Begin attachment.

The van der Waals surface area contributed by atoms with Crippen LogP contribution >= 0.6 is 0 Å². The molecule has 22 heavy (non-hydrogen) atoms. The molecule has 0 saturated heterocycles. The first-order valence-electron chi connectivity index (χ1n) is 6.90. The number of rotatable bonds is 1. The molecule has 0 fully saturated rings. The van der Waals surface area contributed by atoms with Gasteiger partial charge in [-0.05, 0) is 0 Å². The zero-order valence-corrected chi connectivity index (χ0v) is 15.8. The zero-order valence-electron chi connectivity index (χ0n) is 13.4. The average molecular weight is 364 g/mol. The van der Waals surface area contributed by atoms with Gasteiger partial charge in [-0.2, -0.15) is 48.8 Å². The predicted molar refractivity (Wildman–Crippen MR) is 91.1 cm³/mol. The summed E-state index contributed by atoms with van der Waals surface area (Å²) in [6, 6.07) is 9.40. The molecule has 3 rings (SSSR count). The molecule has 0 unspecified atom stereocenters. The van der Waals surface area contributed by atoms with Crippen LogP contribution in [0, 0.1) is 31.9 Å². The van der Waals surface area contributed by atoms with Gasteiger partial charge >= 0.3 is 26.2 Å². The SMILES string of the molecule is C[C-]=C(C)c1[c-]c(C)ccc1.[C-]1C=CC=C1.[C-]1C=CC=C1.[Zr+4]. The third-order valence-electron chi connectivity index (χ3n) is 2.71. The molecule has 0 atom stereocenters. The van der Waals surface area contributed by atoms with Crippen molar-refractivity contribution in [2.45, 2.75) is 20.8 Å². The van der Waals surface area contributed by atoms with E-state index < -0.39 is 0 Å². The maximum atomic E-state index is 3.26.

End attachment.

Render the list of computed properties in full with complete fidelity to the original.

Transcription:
The van der Waals surface area contributed by atoms with Crippen LogP contribution >= 0.6 is 0 Å². The molecule has 22 heavy (non-hydrogen) atoms. The molecule has 0 saturated heterocycles. The first-order valence-electron chi connectivity index (χ1n) is 6.90. The number of rotatable bonds is 1. The molecule has 0 fully saturated rings. The van der Waals surface area contributed by atoms with Gasteiger partial charge in [-0.05, 0) is 0 Å². The zero-order valence-corrected chi connectivity index (χ0v) is 15.8. The zero-order valence-electron chi connectivity index (χ0n) is 13.4. The average molecular weight is 364 g/mol. The van der Waals surface area contributed by atoms with Gasteiger partial charge in [-0.2, -0.15) is 48.8 Å². The predicted molar refractivity (Wildman–Crippen MR) is 91.1 cm³/mol. The summed E-state index contributed by atoms with van der Waals surface area (Å²) in [6, 6.07) is 9.40. The molecule has 3 rings (SSSR count). The molecule has 0 unspecified atom stereocenters. The van der Waals surface area contributed by atoms with Crippen LogP contribution in [0, 0.1) is 31.9 Å². The van der Waals surface area contributed by atoms with Gasteiger partial charge >= 0.3 is 26.2 Å². The SMILES string of the molecule is C[C-]=C(C)c1[c-]c(C)ccc1.[C-]1C=CC=C1.[C-]1C=CC=C1.[Zr+4]. The third-order valence-electron chi connectivity index (χ3n) is 2.71. The molecule has 0 atom stereocenters. The van der Waals surface area contributed by atoms with Crippen molar-refractivity contribution in [2.45, 2.75) is 20.8 Å². The van der Waals surface area contributed by atoms with E-state index < -0.39 is 0 Å². The maximum atomic E-state index is 3.26.